DNV Collaborates With Moss Maritime For Reduce Floating Solar Design Risks


DNV has collaborated with Moss Maritime, a leading offshore design and engineering services provider, to accelerate the deployment of floating solar technology in harsh environmental conditions.

Statement of Conformity 

DNV has handed over a Statement of Conformity to Moss Maritime for their design brief outlining the design methodology for their concept called XolarSurf. This marks a significant milestone in the development of their technology. The recognition helps pave the way for further developments for floating solar in exposed waters and the opportunity of providing clean energy close to shore without the use of area on land.

The Statement of Conformity verifies that the design methodology complies with DNV general principles and requirements following the standard DNV-ST-0119. DNV has conducted independent investigations to identify and reduce errors, deficiencies, and weaknesses in methods and analytical tools. Wind, waves, and currents affect structures in the sea, and DNV’s input ensures that this is taken care of in the further development of the concept.

Positive Impact 

The independent confirmation of their design brief helps Moss Maritime reduce risks as well as attract the investments needed for further advancing their floating solar technology.

“We aim to have a prototype in the water by June. DNV’s Statement of Conformity is a recognition and a stamp of quality that gives us a good basis for further work,” says Alexander Minge Thøgersen, Vice President of Engineering at Moss Maritime. “Compared to floating wind turbines, floating solar power technology is simpler, engineering costs are lower, and structures are easier to build. Floating solar power is also well suited for mass production, which will have a positive impact on price and deployment“, says Minge Thøgersen.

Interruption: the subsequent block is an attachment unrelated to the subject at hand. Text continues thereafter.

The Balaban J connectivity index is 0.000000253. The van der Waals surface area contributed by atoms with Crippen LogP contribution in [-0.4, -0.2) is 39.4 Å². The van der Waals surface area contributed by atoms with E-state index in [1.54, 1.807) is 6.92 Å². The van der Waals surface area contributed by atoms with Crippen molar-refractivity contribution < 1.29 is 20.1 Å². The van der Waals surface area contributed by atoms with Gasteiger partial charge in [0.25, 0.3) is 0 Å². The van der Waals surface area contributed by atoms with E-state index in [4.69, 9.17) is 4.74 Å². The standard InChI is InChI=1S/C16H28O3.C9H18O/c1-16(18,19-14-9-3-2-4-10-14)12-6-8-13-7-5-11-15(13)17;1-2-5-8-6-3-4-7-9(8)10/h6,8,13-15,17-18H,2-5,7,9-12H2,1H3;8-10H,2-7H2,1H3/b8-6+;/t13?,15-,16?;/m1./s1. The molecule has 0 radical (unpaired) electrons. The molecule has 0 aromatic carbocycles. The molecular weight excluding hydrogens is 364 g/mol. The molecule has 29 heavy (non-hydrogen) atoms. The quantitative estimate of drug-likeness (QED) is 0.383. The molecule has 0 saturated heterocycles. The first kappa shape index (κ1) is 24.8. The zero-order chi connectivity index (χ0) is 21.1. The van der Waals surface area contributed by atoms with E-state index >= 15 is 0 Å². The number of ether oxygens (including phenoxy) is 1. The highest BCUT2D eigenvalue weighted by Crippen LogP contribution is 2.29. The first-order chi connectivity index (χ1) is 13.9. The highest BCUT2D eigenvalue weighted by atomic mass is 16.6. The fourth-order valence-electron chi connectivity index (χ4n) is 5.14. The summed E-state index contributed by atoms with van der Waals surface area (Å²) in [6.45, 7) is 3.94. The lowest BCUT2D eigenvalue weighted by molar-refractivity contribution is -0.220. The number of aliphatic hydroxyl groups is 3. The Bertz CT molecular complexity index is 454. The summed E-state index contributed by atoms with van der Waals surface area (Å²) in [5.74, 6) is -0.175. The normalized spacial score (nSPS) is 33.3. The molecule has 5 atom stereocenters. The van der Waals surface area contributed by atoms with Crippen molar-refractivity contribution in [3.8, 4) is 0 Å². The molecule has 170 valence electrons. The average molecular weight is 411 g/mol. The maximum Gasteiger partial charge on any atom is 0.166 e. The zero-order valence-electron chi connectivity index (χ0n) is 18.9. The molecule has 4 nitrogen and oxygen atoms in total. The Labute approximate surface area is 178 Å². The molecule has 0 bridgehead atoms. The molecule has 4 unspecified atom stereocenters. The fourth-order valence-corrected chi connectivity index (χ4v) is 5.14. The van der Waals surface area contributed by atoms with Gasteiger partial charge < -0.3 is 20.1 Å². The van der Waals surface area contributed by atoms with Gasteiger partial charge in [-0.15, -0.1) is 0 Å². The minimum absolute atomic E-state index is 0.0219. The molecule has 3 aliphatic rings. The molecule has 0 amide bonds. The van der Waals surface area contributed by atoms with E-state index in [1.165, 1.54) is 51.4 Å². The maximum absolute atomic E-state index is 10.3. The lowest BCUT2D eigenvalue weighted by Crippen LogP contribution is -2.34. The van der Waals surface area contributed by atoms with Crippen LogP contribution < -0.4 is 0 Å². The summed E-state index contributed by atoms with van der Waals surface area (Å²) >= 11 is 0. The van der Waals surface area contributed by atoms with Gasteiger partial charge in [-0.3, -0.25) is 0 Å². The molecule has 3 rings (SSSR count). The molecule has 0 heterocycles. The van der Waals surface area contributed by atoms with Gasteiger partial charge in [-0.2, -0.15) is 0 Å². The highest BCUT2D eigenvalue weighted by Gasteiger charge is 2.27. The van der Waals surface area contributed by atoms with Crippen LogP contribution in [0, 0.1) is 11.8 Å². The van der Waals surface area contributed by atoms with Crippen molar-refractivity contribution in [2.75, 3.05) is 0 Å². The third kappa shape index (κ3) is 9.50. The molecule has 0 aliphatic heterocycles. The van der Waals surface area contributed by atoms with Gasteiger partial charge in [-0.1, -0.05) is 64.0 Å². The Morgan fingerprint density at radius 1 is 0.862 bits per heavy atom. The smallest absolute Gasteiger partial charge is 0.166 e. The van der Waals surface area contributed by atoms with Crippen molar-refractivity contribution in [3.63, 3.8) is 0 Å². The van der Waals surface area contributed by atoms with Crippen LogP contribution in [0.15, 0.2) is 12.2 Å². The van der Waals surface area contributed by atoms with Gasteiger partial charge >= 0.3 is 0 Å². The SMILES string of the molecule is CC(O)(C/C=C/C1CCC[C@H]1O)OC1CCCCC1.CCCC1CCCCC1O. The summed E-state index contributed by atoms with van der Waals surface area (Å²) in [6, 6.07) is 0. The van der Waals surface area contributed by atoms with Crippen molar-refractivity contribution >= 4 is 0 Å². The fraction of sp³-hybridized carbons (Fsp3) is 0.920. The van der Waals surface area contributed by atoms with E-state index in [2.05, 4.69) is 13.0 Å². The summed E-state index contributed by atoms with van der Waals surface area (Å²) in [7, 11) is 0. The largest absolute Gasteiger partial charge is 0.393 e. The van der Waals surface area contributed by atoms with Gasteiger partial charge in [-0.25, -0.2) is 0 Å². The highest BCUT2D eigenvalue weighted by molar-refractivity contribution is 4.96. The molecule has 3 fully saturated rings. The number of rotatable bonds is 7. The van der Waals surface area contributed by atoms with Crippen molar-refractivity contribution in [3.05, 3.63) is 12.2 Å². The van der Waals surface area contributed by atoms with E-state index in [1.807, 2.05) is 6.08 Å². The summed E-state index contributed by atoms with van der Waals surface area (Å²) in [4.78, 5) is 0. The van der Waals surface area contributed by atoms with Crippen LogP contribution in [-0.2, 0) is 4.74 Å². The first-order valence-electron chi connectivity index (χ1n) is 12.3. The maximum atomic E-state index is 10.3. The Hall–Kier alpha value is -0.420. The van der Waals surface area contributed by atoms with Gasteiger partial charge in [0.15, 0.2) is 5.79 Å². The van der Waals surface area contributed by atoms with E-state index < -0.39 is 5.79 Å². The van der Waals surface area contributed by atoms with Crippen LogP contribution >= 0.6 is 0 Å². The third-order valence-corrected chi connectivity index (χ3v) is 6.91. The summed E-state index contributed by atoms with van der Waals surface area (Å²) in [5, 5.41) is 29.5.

Floating solar technology must overcome rough sea conditions that land-based solar farms are exempt from, the potential benefits, such as reduced land footprint and co-location with existing wind farms, present compelling opportunities. In fact, by combining floating solar with offshore wind farms and thereby leveraging the same energy infrastructure and export cables, the resulting energy production capacity per used area could be drastically improved. This greatly underscores the viability of floating solar PV as a key component of the renewable energy landscape and its relevance in the energy transition.

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Source: DNV